I added a handful of fresh compost to each of the bottles and planted a spinach seedling in each one. Then I watered it heavily and stood back to admire my handiwork. I will keep you updated how well this goes.. Just check out our sustainable life facebook page for allotment updates.
Some seeds are healthy and bursting full of flavour – just add water! This week we had a big clearout of some of our older seed packets. These can become unreliable or you may just have decided that these seeds weren’t a great turnout for you and they have been phased out.
Check to see if the seeds can be sprouted or turned into micro-greens and use them up as part of your all year round salad.
To sprout seeds:
- Place in a clean jar full of water overnight.
- Empty the water out and leave in the jar on a windowsill
- Rinse with water every day until sprouted
- Ready to eat!
To grow Microgreens follow our handy tips on making juice box seedling containers.
It’s easy to turn your leftover Juice Cartons and Milk Cartons into seedling planters. Not all cities recycle this material so if you are stuck in a place that won’t recycle them like us, it’s a great idea to try to re-use them instead.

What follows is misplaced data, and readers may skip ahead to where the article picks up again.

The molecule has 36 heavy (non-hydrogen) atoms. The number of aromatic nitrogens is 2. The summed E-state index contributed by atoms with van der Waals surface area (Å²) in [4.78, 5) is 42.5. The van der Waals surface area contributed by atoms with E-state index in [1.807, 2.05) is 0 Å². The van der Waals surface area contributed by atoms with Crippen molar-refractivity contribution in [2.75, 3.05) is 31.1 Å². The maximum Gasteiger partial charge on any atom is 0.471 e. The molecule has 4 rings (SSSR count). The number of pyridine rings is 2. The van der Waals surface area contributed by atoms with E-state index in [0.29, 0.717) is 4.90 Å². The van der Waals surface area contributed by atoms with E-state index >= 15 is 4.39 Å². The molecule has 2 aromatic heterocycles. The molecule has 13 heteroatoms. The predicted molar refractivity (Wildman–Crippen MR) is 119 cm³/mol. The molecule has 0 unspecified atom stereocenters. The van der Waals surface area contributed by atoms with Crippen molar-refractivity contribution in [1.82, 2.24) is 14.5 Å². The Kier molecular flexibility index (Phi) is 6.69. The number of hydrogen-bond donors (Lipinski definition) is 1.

Cut out a rectangle shape on the top of the carton (keeping the lid tightly screwed on still. Do not cut all the way to the edge of the carton – you will need a cm roughly around the edges to keep the carton stable with the weight of the soil inside.
Then simply fill with seedling soil and plant your salad seeds. Place on a windowsill and harvest as and when you desire! The easy compact design of these cartons make them the perfect size for windowsills and the cartons are naturally leak proof and certified food safe.
Egg shells: whether you have chickens or not chances are you get through quite a few eggs in your household. Don’t throw those egg shells away though! Egg shells have good stuff like calcium in them which you or a friend may find very useful!
I grind up my egg shells and portion them out into small resealable bags For my chickens, as giving them back the calcium helps them create new eggs again!
Bear in mind – don’t give chickens whole eggs to eat, or you will teach them to eat Thier own eggs.
But it’s not just chickens that benefit from egg shells, here are a few more ideas for reusing egg shells:
- If you keep snails in a fish tank (to eat algae) or pond, try adding some crushed egg shells when they have baby snails. The calcium supplement of egg shells will help the baby snails to grow big and hard shells and protect them from fish as they grow up.
- add egg shells to chicken feed as an extra supplement to Thier existing diet.
- Instead of using salt which can harm plants, sprinkle egg shells instead (crushed) and this will also keep snails and slugs away due to the sharp edges.
- Add the egg shells to your compost as they are rich in good nutrients to help your plants.